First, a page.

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#1 of 50 Old 02-22-2012, 11:03 AM - Thread Starter
 
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I'm currently 31 weeks along with fraternal twins.  No OBs in our area will consider "allowing" us to deliver without being in a OR, epidural in place, ready for C-section, which they all just "know" we'll end up needing.  It's illegal for anyone to deliver "high risk" pregnancis outside of hospitals.  We found a wonderful MW about 6 hours away, in another state, with a lot of experience delivering twins, but it's extremely costly, and my husband is not that into it.  So it looks like a UC is our only option for not having major surgery and putting our new babies through lots of unneeded  tests, intervention and risk.

 

Has anyone freebirthed twins?  If so, do you have advice, recommendations or stories.  Thanks!

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#2 of 50 Old 02-22-2012, 01:12 PM
 
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#3 of 50 Old 02-23-2012, 09:18 PM
 
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Are the babies in 1 sac or 2? If they are in 1, the risk of cord entanglement is really high. 

Do you know the positions of babes? There is often 1 breech babe with twins, and breeches tend to need more 'work' after the birth.

Have you considered the Farm? Or asking the midwife who is far away if she can barter any of her price?

 

You could also walk into the hospital when you are just about ready to push...

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#4 of 50 Old 02-24-2012, 10:53 AM - Thread Starter
 
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We did look into the farm, they're about 10 hours from us. They have wonderful statistics for twin birth, but it's even further than the MW we're hoping to use.  The main reason it's become so expensive with her is because we're having to pay another MW to be there, the expense of renting a place to stay while we're there waiting and after the birth and we're also having to pay for our regular prenatal care out of pocket.  Our insurance company does a global pay out, so no one wants to see us because they won't be the ones catching the babies and they won't get paid for the regular prenatal care, which I totally understand.  Our care has gone from $40 per prenatal visit and $250 for a MW to deliver to $125 per prenatal visit, plus any labs and $6,000 for delivery including our rent for what we estimate to be about 3 weeks, both MWs and PKU tests and some other miscellaneous stuff.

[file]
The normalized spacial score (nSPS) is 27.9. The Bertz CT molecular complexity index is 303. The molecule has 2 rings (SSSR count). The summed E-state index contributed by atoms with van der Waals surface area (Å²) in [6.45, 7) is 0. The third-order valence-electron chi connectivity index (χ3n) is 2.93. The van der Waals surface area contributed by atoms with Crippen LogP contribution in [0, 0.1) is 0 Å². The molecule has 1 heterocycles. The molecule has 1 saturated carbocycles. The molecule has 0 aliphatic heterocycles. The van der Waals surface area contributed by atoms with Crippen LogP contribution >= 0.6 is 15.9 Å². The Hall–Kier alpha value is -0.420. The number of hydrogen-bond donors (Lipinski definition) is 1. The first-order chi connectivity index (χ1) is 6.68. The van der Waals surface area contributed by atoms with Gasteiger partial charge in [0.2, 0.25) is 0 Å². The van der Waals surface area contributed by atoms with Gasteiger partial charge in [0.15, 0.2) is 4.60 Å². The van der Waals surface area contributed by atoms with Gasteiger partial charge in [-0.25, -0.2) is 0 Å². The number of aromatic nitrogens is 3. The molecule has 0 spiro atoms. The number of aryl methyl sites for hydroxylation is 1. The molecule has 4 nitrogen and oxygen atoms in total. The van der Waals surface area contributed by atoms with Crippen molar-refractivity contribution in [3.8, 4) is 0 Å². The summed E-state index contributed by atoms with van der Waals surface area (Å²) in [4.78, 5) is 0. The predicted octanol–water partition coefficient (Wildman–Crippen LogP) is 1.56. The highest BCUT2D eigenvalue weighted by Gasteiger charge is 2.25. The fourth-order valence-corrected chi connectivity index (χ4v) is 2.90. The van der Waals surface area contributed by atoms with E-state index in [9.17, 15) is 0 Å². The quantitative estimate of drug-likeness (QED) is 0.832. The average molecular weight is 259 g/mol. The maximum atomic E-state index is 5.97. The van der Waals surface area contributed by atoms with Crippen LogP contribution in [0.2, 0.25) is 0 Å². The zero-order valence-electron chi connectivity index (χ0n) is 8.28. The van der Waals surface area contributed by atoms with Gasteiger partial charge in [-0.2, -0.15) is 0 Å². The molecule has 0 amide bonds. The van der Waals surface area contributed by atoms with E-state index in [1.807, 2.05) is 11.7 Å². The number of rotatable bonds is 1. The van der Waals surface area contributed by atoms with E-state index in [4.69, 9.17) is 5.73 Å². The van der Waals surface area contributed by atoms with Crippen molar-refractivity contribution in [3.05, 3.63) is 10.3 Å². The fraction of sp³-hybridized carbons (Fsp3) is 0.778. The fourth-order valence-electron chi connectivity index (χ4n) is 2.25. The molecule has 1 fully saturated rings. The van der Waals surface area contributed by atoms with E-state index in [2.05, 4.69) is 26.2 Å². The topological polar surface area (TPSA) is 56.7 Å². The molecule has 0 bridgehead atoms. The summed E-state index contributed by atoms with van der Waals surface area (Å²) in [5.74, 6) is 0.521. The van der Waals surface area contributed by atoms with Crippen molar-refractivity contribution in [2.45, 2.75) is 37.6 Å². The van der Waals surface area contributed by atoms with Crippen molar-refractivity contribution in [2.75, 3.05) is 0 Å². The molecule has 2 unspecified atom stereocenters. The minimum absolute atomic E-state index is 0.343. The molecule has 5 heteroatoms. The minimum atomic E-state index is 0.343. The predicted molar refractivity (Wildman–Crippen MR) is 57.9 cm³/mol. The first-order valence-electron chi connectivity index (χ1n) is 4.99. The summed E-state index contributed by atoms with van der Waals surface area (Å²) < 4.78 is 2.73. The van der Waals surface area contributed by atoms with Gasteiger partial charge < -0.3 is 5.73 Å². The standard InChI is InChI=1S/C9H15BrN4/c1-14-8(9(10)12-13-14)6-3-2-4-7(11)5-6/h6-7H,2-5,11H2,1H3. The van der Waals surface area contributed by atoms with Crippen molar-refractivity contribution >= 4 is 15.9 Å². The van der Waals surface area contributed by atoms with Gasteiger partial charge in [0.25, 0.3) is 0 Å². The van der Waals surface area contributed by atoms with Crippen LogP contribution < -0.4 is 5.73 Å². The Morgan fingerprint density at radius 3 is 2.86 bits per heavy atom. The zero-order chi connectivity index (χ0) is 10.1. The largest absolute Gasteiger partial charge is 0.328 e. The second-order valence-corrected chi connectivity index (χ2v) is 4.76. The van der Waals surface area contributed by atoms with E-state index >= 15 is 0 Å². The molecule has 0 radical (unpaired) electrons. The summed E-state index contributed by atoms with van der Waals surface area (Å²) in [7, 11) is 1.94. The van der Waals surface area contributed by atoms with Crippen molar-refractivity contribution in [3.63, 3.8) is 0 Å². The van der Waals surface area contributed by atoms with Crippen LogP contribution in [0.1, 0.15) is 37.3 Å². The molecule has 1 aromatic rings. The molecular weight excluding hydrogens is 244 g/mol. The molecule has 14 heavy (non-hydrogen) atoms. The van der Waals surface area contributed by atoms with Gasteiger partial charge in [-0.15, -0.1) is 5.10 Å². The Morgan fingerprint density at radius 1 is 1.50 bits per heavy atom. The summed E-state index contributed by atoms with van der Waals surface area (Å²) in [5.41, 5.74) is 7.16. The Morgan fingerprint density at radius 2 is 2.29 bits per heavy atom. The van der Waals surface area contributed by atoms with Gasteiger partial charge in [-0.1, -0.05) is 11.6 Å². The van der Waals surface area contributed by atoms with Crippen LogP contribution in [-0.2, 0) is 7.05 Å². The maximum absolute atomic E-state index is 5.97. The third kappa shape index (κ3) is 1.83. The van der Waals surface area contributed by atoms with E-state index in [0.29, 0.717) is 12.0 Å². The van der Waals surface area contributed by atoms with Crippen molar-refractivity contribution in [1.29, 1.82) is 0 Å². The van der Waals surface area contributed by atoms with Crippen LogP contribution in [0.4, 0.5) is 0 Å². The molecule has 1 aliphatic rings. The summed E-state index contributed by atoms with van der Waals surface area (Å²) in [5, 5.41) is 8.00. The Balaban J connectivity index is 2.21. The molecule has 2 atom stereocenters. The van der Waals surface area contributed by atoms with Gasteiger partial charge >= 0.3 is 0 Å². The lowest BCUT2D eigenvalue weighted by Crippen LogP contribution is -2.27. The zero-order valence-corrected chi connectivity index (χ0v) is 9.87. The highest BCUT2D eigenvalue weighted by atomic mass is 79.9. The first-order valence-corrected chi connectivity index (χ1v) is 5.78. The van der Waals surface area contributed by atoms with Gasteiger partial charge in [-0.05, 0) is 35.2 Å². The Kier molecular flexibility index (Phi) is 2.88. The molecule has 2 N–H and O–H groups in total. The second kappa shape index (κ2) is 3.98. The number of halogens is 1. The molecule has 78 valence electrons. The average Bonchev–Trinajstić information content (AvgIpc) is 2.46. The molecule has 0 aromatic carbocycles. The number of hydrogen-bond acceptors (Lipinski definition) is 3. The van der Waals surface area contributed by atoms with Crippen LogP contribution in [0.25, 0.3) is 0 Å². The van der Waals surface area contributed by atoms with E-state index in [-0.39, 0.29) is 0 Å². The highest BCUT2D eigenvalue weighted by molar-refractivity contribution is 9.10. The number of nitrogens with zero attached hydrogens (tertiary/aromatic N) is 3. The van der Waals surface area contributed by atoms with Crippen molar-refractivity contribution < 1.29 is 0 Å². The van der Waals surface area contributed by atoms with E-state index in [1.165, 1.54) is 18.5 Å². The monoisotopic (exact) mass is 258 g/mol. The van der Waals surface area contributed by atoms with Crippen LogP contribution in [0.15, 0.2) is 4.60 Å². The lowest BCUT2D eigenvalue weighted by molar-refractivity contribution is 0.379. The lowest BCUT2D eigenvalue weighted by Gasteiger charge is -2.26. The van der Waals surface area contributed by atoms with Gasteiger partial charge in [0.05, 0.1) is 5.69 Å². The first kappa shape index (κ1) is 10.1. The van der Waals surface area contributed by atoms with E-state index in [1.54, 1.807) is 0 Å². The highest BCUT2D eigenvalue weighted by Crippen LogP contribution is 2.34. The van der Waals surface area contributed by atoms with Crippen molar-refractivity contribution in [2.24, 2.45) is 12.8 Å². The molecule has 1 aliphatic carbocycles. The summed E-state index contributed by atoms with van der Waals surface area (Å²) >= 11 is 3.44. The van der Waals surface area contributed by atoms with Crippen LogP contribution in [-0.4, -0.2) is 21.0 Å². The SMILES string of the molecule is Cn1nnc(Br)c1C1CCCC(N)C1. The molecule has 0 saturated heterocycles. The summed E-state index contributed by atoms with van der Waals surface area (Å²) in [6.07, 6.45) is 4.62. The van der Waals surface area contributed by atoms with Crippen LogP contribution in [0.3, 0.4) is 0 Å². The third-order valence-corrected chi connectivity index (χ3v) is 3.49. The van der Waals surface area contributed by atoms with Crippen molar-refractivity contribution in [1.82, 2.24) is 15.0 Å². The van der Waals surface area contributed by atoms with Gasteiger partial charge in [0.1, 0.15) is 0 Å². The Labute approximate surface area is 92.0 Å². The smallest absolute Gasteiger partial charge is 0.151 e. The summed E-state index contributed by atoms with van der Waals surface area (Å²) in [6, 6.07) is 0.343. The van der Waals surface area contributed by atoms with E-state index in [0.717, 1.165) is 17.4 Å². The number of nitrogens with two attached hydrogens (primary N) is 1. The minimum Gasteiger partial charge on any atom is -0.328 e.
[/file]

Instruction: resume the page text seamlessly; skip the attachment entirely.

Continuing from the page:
Not interested in going to a hospital, period.  We planned to use a MW and birth clinic before we found out there were 2 babies. If there is an actual emergency that needs assistance, that's something completely different.  I don't need a doctor to create an emergency for me though.  Nor do I need a staff of super nice, but over trained, paranoid, know-it-all nurses monitoring us for 72 hours afterwards. In our last hospital birth, the nurses completely ignored our wishes not to give our baby a pacifier, which she did every time she had him out of the room being weighed and evaluated, put triple dye on his cord although it was plainly written on his chart that we did not want it.  The staff pushed formula hard with both of our other babies, some of them were hostile because we refused vit. k, hep. b, and antibiotics, and frankly, we just don't that kind of crap.  No one wants to be that parent that leaves the hospital with newborns "against medical advice".

 

2 sacs, positions undetermined, they're both currently head down, but baby B flips about every 3 days, so we'll see.

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#5 of 50 Old 02-24-2012, 08:13 PM
 
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For a bit I thought we were having twins and did consider doing UC.  I am a big UC advocate, and natural twin birth advocate, but I can't really give my opinion on "do it" or "don't" because each person's comfort levels, health, and circumstances are so different.  I'd just do all the research you can and become as informed as possible about the different types of scenarios that you might experience with birthing twins.   Prepare for opting in on extra tests you might not otherwise get- just to confirm things for yourself so you can be best prepared  (2 sacs is great news btw!).  The unassisted birth forums by Laura Shanley have excellent resources and knowledgeable, supportive members.  Definitely check around there too for first hand experiences.  I don't blame you at all for not wanting to do a hospital for them, but I hope you can find someone that can be a good support to you in even a small way.   


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#6 of 50 Old 02-26-2012, 03:44 PM
 
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I would recommend that you search the old posts on this forum. There are mothers who were on here who uc'd twins. Also, you could do a search on youtube (you might have to join if the content is considered "mature"). Also, Laura Shanley's site might have a story or two.

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#7 of 50 Old 02-26-2012, 05:06 PM
 
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Look in the Multiples forum for homebirth and UC threads. This one is the most recent.

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#8 of 50 Old 03-01-2012, 05:03 PM
 
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Are you aware of why trained Obstetricians like to deliver in OR with all facilities on hand for urgent surgery if required ?

 

The reasons are locked twins, cord entaglement , cord prolapse , and for the reason that once you deliver the first twin the placenta may well shear off for your second twin who if undelivered risks imminent anoxia & death.